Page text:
- 25 July 2013 at 6:30 pm
LIVING AND WORKING ON THE INTERNATIONAL SPACE STATION: OUR GATEWAY TO THE FUTURE
by Dr Greg Chamitoff – NASA Astronaut & Adjunct Professor at the University of Sydney
Date: Thursday 25 July 2013
Location: Theatre 1, Manning Clarke Centre, Union Court, Australian National University, Acton, Canberra
This public lecture is FREE and all are welcome. However, registration is required and seating is strictly limited. To secure your seat, register at http://aiaasydneysection.eventbrite.com.au/
As a young boy, Greg Chamitoff was fascinated by the prospect of human beings exploring the beyond the bounds of Earth. He was inspired by the science fiction that made everything seem possible, and by the real-life drama that was unfolding in the space race between the USA and Russia. The technological world of today is the product of a generation of engineers and scientists who were similarly inspired, and grew up with a positive vision for the future and a passion for making it come true. Greg had the good fortune to live out his dreams by living and working in Space on the International Space Station (ISS). For six months, he was the Flight Engineer and Science Officer for Expeditions 17 and 18. More recently he flew on the last mission of Space Shuttle Endeavour, during which the final assembly of the ISS was completed. While the Space Shuttle is now retired, it leaves behind the ISS as its legacy and the gateway to our future. As the most complex engineering project in history, the ISS is a shining example of what human beings can do when working together. It serves as a unique laboratory for a broad range of research and development, and a source of inspiration for the next generation.
About Dr Greg Chamitoff:
Greg Chamitoff was born in Montreal, Canada. He holds a B.S. in Electrical Engineering from California Polytechnic State University, a M.S. in Aeronautical Engineering from Caltech, a Ph.D. in Aeronautics and Astronautics from MIT, and a M.S. degree in Space Science from the University of Houston Clearlake. At MIT and Draper Labs, he worked on the control analysis for robotic deployment of the Hubble Space Telescope, designed attitude control software upgrades for the Space Shuttle, and developed reconfigurable control strategies for the Space Station. His doctoral thesis was on a new method for robust flight control of hypersonic vehicles. From 1993 to 1995, Greg was a visiting lecturer at the University of Sydney, where he taught courses in flight dynamics and control, and led a research group in the development of flight control techniques for autonomous aircraft. From 1993 to 1995, Greg was a visiting lecturer at the University of Sydney, where he taught courses in flight dynamics and control, and led a research group in the evelopment of flight control techniques for autonomous aircraft.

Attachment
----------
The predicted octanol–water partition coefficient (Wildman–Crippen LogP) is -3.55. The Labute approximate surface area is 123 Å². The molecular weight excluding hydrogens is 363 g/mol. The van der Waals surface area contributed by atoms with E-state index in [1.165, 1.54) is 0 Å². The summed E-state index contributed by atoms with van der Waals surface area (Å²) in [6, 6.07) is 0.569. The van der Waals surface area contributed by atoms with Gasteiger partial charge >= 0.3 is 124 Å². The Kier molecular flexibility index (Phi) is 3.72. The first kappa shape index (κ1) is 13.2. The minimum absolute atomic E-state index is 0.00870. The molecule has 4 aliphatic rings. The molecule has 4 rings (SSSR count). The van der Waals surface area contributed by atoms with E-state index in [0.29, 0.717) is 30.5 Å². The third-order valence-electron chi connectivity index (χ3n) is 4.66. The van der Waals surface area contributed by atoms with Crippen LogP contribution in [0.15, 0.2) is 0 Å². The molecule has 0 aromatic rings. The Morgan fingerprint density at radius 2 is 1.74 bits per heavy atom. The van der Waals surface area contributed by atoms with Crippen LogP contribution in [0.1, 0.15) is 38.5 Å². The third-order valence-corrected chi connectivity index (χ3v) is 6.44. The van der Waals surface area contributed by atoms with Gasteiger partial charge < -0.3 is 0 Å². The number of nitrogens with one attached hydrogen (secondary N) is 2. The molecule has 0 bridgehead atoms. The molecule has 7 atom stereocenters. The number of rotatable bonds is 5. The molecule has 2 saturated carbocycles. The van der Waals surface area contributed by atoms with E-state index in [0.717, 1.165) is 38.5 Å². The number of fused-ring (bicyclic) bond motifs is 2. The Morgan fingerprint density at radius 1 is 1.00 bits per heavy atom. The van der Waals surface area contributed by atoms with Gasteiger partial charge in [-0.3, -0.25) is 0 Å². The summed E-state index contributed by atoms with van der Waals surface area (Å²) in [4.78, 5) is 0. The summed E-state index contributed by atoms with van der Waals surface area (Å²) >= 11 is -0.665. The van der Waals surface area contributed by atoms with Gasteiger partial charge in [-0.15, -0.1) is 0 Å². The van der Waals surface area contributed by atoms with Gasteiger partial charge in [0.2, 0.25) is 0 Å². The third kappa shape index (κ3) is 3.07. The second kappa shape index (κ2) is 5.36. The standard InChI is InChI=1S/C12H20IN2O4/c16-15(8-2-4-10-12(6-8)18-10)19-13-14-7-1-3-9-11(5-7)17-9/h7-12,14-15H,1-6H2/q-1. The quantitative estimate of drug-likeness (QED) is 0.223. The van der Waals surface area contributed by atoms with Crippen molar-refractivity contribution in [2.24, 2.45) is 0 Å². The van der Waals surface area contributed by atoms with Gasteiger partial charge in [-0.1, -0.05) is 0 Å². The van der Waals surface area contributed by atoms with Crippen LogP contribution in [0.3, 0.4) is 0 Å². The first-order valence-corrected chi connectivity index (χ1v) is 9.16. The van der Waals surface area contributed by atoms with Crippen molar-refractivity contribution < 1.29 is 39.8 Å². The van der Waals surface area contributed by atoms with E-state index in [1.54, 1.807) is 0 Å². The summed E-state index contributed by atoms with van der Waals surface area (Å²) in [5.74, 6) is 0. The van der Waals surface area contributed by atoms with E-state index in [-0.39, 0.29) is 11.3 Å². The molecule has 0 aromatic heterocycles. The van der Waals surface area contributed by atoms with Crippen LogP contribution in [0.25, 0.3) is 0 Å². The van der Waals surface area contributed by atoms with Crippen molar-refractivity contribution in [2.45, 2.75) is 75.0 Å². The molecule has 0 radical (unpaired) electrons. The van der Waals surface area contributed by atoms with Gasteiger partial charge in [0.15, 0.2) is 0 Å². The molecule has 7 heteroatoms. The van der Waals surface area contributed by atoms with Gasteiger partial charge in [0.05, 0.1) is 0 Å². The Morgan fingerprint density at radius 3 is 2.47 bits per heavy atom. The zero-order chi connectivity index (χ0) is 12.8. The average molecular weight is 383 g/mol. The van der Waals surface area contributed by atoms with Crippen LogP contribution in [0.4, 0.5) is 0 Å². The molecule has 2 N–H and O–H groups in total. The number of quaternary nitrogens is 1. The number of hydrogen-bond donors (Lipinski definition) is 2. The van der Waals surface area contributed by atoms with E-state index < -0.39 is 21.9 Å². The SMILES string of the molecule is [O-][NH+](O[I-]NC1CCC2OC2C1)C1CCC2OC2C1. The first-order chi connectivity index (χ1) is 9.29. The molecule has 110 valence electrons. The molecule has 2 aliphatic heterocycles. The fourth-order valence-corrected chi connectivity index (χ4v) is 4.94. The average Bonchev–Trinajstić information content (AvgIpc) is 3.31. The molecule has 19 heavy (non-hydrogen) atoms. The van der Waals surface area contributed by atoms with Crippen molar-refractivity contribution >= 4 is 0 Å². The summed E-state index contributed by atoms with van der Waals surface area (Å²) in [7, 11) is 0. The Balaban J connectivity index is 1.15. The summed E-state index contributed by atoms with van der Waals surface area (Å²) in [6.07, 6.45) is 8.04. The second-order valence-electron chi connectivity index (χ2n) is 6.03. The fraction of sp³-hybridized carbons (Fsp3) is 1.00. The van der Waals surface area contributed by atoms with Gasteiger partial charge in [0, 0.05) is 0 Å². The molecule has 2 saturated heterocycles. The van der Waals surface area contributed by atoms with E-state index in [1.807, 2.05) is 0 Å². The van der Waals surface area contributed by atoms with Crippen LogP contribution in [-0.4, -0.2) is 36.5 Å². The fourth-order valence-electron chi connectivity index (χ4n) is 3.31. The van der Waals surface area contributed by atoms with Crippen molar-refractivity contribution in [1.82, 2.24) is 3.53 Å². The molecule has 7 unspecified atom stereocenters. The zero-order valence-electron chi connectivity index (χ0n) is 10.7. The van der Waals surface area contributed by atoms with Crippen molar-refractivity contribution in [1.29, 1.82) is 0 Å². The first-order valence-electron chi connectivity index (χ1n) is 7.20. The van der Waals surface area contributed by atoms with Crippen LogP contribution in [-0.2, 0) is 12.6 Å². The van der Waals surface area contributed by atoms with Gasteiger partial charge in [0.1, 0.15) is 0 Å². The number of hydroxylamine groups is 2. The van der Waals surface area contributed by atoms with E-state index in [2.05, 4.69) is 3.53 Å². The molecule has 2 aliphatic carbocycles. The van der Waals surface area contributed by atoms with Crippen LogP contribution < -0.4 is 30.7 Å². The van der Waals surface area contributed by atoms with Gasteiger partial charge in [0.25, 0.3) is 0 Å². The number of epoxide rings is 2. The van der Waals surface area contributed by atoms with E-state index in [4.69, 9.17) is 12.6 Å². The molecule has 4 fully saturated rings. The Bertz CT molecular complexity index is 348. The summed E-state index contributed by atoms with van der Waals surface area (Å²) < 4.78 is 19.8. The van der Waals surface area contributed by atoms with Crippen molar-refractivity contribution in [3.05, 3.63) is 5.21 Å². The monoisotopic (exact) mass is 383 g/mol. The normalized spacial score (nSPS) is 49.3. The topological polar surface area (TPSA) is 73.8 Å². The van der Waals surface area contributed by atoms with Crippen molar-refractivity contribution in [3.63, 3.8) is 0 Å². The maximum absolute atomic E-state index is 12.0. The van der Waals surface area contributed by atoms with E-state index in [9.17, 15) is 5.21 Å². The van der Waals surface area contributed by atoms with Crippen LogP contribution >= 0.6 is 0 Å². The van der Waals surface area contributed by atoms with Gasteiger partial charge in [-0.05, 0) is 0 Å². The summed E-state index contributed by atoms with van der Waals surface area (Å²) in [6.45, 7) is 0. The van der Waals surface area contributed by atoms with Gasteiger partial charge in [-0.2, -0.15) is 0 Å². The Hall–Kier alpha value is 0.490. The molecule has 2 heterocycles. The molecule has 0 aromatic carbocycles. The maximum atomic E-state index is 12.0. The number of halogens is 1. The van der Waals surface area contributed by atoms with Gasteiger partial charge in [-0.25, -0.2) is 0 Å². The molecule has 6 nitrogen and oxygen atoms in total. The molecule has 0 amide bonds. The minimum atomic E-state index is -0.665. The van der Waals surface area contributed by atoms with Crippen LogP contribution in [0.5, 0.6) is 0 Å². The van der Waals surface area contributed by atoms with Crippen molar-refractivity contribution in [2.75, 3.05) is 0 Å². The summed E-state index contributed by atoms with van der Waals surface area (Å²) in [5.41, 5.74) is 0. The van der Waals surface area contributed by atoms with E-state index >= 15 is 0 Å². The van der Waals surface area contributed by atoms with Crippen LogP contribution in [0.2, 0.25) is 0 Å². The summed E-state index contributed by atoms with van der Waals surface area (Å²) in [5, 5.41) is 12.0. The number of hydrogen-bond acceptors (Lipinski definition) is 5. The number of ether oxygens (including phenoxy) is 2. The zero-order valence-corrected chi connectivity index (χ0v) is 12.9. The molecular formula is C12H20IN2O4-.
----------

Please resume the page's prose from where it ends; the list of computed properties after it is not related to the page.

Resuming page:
Selected by NASA as an Astronaut Candidate in 1998, Greg has worked on Space Station Robotics, served as Lead CAPCOM for ISS Expedition 9, supported the training of ISS Expedition 6 as a Crew Support Astronaut and helped to develop procedures and displays for ISS operations. In 2002, he was a rewmember on the NEEMO-3 Mission (NASA Extreme Environment Mission Operations), living and working on the Aquarius undersea research habitat for 9 days. In 2008, he served as the Flight Engineer and Science Officer for a 6-month mission aboard the International Space Station during Expeditions 17 and 18. He launched to the station on Shuttle Mission STS-124 and returned to Earth on Shuttle Mission STS-126. In 2011, Dr. Chamitoff served as a Mission Specialist on the last flight of Space Shuttle Endeavour, STS-134. During this mission, he performed operations with the Shuttle and Station Robotic Arms, including the installation of a pallet of spare equipment (ELC 3) and a particle physics observatory called the Alpha Magnetic Spectrometer (AMS), which holds great promise for fundamental breakthroughs in our understanding of the Universe. He also performed two spacewalks, the last of which marked the completion of ISS assembly and was the final spacewalk of the Space Shuttle Program. To date, Dr. Chamitoff has logged more than 198 days in space.
Dr Chamitoff’s NASA biography is available at: http://www.jsc.nasa.gov/Bios/htmlbios/chamitoff.html